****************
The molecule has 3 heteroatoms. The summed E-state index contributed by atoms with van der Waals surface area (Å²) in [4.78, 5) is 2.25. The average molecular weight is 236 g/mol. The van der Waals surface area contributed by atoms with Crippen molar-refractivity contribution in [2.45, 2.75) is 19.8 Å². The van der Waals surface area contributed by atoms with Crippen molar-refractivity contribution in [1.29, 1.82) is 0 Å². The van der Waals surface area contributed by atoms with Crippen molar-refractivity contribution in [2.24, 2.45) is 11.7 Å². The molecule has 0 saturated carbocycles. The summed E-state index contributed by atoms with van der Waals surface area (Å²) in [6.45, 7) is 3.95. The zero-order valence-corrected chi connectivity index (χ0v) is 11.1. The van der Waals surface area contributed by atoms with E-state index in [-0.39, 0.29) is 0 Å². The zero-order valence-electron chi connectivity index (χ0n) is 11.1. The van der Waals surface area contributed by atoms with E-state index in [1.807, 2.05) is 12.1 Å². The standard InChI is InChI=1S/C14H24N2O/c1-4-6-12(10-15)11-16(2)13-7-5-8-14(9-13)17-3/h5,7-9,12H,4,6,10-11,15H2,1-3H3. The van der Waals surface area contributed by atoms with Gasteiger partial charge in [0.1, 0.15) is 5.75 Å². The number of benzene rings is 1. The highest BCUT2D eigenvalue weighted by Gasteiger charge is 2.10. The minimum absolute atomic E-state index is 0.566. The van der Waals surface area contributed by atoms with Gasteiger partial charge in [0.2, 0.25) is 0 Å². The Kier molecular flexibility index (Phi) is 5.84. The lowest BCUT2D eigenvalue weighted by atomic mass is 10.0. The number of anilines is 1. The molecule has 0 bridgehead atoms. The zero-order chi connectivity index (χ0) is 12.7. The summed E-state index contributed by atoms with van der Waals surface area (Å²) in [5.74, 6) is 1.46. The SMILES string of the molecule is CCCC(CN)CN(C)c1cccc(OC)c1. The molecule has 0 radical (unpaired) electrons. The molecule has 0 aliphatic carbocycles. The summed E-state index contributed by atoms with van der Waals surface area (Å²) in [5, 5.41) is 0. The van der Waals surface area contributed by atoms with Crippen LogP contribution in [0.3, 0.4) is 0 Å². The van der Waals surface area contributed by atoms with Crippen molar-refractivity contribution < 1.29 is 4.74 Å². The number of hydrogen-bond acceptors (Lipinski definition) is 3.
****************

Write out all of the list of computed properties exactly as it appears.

The molecule has 3 heteroatoms. The summed E-state index contributed by atoms with van der Waals surface area (Å²) in [4.78, 5) is 2.25. The average molecular weight is 236 g/mol. The van der Waals surface area contributed by atoms with Crippen molar-refractivity contribution in [2.45, 2.75) is 19.8 Å². The van der Waals surface area contributed by atoms with Crippen molar-refractivity contribution in [1.29, 1.82) is 0 Å². The van der Waals surface area contributed by atoms with Crippen molar-refractivity contribution in [2.24, 2.45) is 11.7 Å². The molecule has 0 saturated carbocycles. The summed E-state index contributed by atoms with van der Waals surface area (Å²) in [6.45, 7) is 3.95. The zero-order valence-corrected chi connectivity index (χ0v) is 11.1. The van der Waals surface area contributed by atoms with E-state index in [-0.39, 0.29) is 0 Å². The zero-order valence-electron chi connectivity index (χ0n) is 11.1. The van der Waals surface area contributed by atoms with E-state index in [1.807, 2.05) is 12.1 Å². The standard InChI is InChI=1S/C14H24N2O/c1-4-6-12(10-15)11-16(2)13-7-5-8-14(9-13)17-3/h5,7-9,12H,4,6,10-11,15H2,1-3H3. The van der Waals surface area contributed by atoms with Gasteiger partial charge in [0.1, 0.15) is 5.75 Å². The number of benzene rings is 1. The highest BCUT2D eigenvalue weighted by Gasteiger charge is 2.10. The minimum absolute atomic E-state index is 0.566. The van der Waals surface area contributed by atoms with Gasteiger partial charge in [0.2, 0.25) is 0 Å². The Kier molecular flexibility index (Phi) is 5.84. The lowest BCUT2D eigenvalue weighted by atomic mass is 10.0. The number of anilines is 1. The molecule has 0 bridgehead atoms. The zero-order chi connectivity index (χ0) is 12.7. The summed E-state index contributed by atoms with van der Waals surface area (Å²) in [5.74, 6) is 1.46. The SMILES string of the molecule is CCCC(CN)CN(C)c1cccc(OC)c1. The molecule has 0 radical (unpaired) electrons. The molecule has 0 aliphatic carbocycles. The summed E-state index contributed by atoms with van der Waals surface area (Å²) in [5, 5.41) is 0. The van der Waals surface area contributed by atoms with Crippen LogP contribution in [0.3, 0.4) is 0 Å². The van der Waals surface area contributed by atoms with Crippen molar-refractivity contribution < 1.29 is 4.74 Å². The number of hydrogen-bond acceptors (Lipinski definition) is 3.